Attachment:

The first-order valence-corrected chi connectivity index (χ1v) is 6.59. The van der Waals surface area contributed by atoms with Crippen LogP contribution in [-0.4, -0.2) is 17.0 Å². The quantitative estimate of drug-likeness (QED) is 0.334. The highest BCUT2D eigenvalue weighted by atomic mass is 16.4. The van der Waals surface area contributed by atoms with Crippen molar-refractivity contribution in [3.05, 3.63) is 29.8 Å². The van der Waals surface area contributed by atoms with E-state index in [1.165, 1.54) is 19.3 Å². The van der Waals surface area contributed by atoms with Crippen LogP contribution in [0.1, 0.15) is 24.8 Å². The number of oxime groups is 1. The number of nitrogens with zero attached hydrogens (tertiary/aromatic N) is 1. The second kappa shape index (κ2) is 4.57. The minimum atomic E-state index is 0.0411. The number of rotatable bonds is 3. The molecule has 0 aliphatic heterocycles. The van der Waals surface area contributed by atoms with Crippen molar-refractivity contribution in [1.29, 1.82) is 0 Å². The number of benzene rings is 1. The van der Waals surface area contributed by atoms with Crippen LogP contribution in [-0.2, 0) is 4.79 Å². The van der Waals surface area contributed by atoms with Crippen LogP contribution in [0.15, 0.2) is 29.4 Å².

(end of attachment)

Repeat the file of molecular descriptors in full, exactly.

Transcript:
The first-order valence-corrected chi connectivity index (χ1v) is 6.59. The van der Waals surface area contributed by atoms with Crippen LogP contribution in [-0.4, -0.2) is 17.0 Å². The quantitative estimate of drug-likeness (QED) is 0.334. The highest BCUT2D eigenvalue weighted by atomic mass is 16.4. The van der Waals surface area contributed by atoms with Crippen molar-refractivity contribution in [3.05, 3.63) is 29.8 Å². The van der Waals surface area contributed by atoms with E-state index in [1.165, 1.54) is 19.3 Å². The van der Waals surface area contributed by atoms with Crippen LogP contribution in [0.1, 0.15) is 24.8 Å². The number of oxime groups is 1. The number of nitrogens with zero attached hydrogens (tertiary/aromatic N) is 1. The second kappa shape index (κ2) is 4.57. The minimum atomic E-state index is 0.0411. The number of rotatable bonds is 3. The molecule has 0 aliphatic heterocycles. The van der Waals surface area contributed by atoms with Crippen molar-refractivity contribution in [1.29, 1.82) is 0 Å². The number of benzene rings is 1. The van der Waals surface area contributed by atoms with Crippen LogP contribution in [-0.2, 0) is 4.79 Å². The van der Waals surface area contributed by atoms with Crippen LogP contribution in [0.15, 0.2) is 29.4 Å².